Webinar on “Introduction to Ceramics in Southeast Asia & An Introduction to Buddhist and Hindu Bronze Sculpture in Southeast Asia with a Case Study on Javanese Bronzes (6th-15th century)”

In the ninth webinar of the webinar series, Dr Mathilde Mechling, Mr Eko Bastiawan and Dr Heidi Tan spoke on the Buddhist and Hindu Bronze Sculpture in Southeast Asia and Ceramics in Southeast Asia.


Monday, 1 November 2021 – The ISEAS – Yusof Ishak Institute hosted a webinar titled “Introduction to Ceramics in Southeast Asia & An Introduction to Buddhist and Hindu Bronze Sculpture in Southeast Asia with a Case Study on Javanese Bronzes (6th-15th century) ” by Dr Heidi Tan, a ceramic expert and curator, as well as Mr Eko Bastiawan and Dr Mathilde Mechling, both Southeast Asia bronze art experts. The webinar was part of the Temasek History Research Centre’s Archaeology and Art History of Southeast Asia Programme and was moderated by one of the programme’s conveners Dr Helene Njoto.

Dr Mathilde Mechling gave an overview of Buddhist and Hindu bronze sculpture in Southeast Asia. (Credit: ISEAS – Yusof Ishak Institute)

This webinar was divided into two parts; the first was dedicated to bronze statuary and the second to ceramics. Dr Mathilde Mechling kicked off with a brief introduction to the constitutive materials of bronze. She explained how bronze was used to produce sacred and ritual art objects since the prehistoric period, but the presentation focused on Buddhist and Hindu bronze sculpture from the 6th c. onwards. She then dived into more technical explanations on the fabrication techniques of bronze statuary (the lost-wax technique mainly), as well as research techniques used to study bronze art (archaeometallurgy). She showed examples of large bronze statues from Java, Cambodia, and the Thai-Malay Peninsula. Dr Mechling demonstrated that smaller statues have been preserved in larger number in Southeast Asia, and that their function varied from that of the larger images. Bronze images evidence interregional exchanges with India and China through an analysis of their style and geographical distribution. In some cases, the direction of exchanges from India to Southeast Asia may be challenged. For example, the bronze standing Buddhas with pleated robes traditionally associated with the so-called Indian “Amaravati style” are found in larger number in Southeast Asia and Sri Lanka, while only one is known at Amaravati, which suggests that these statues may not have come from India.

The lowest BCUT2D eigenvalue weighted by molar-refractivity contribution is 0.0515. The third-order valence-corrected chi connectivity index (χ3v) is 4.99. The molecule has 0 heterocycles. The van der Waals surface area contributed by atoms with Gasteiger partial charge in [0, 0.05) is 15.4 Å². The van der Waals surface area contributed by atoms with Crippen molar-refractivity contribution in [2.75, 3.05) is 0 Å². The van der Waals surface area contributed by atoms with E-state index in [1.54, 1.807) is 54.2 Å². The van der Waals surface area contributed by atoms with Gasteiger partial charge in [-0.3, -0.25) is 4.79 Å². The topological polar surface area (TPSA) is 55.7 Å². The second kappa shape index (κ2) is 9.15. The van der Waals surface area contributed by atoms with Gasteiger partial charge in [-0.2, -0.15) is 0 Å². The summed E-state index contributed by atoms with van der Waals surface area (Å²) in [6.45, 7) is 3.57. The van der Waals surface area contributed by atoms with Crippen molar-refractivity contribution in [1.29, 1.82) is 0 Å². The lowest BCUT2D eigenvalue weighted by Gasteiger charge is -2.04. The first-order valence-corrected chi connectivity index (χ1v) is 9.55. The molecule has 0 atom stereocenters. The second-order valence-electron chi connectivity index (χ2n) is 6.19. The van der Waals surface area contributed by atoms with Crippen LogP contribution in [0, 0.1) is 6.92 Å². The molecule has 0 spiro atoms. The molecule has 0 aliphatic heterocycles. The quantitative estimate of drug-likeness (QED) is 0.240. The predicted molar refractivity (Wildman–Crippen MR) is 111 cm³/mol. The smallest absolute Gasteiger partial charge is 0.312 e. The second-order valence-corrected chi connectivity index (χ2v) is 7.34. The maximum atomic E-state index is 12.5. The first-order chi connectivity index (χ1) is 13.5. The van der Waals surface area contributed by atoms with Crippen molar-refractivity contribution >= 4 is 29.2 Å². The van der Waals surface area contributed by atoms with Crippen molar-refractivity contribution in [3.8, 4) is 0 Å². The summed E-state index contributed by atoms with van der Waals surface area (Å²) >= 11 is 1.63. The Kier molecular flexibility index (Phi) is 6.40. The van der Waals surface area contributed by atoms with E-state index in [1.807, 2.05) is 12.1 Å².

Mr Eko Bastiawan explained that that to ascertain dates of bronze, identification of physical features is important. (Credit: ISEAS – Yusof Ishak Institute)

Mr Eko Bastiawan followed up with a presentation on Javanese bronzes, which styles are rather unique and can be found in Indonesian collections as well as in Europe and the US. 

One significant type of bronze statue is the “Nganjuk type” which comprises 99 small statues. This set was identified as the Vajradhatu mandala by Anandagarbha, found in other places such as Tibet and bringing further evidence of Java’s connectedness with other regions of Asia from an early period on.